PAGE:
It seems everyone is jumping on the cancel bandwagon. The head of a top oil industry trade group said Wednesday that some energy companies have decided to stop making political donations after rioters attacked the U.S. Capitol last week.
Mike Sommers, President of the American Petroleum Institute, said the riots, which resulted in the deaths of five people, will factor into the American Petroleum Institute’s future decisions on donations as well. He did not name which companies have suspended political contributions.
As the U.S. House of Representatives is set to impeach Trump for inciting the riot at the Capitol last Tuesday, companies are scrambling to separate themselves from anything or anyone who supports Trump.
“Our first rule is to support candidates and members of congress and senators that support the oil and gas industry,” Sommers said in a press call, where he discussed API’s outlook for 2021. “But just like previous iterations of our past giving, other factors come into effect as well and this will be among those factors that we consider.”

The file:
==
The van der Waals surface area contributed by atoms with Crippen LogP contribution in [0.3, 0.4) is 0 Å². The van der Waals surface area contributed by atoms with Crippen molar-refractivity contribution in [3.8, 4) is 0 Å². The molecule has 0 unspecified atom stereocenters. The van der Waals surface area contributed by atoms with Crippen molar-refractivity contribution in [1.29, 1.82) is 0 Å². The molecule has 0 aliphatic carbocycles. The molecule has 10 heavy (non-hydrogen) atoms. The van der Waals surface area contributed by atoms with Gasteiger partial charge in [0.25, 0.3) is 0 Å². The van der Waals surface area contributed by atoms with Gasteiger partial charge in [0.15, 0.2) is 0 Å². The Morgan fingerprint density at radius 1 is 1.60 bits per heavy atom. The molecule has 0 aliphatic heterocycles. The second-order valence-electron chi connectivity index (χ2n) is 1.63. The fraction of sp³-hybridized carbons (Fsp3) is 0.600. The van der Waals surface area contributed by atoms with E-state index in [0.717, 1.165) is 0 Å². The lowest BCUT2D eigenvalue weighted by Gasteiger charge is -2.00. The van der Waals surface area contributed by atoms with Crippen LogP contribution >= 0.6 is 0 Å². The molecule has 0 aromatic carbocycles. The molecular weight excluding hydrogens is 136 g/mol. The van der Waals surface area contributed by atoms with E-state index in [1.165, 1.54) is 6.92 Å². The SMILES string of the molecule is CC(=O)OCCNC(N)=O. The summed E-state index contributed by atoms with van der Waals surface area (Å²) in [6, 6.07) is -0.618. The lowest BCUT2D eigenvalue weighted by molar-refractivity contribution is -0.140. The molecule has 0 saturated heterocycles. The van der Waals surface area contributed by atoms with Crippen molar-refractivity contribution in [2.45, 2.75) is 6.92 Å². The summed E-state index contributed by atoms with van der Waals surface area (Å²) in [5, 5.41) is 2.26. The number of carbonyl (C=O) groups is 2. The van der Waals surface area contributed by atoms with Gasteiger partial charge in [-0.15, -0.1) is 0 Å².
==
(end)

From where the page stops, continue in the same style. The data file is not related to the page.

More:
The oil industry is not alone in suspended political donations. Walmart Inc and Walt Disney Co have also suspended donations to politicians who objected to the certification of the electoral vote at the joint session of Congress last week.
U.S. oil giant Chevron said Tuesday it was reviewing donations.
“I specifically asked my team to take a look at the events of last week and make sure those are brought into account as we make our decisions going forward,” Chevron Chief Executive Mike Wirth said Tuesday at the Reuters Next conference.
The U.S. employee political action committee at oil major BP is also suspending political contributions for six months and will re-evaluate its support criteria.
The oil and gas industry contributed more than $109 million in political donations for the 2020 election cycle, according to the nonprofit Center for Responsive Politics, which tracks political spending. Any reduction in outlays would predominately fall on conservative candidates, which garnered more than $102 million of those donations, according to the research group.
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It be wonderful if this was an impetus to cancel corporate political contributions altogether but doubtful. What is more likely is a delay in political donations to show disdain for what happened at the Capitol.
The reality is Democrats are no friend of the oil industry who have ambitious green energy goals, looking for alternative and more expensive energy sources.
While some Republicans may find their campaign contributions halted, ultimately these oil companies will turn back to Republicans.
Reuter’s contributed to this report.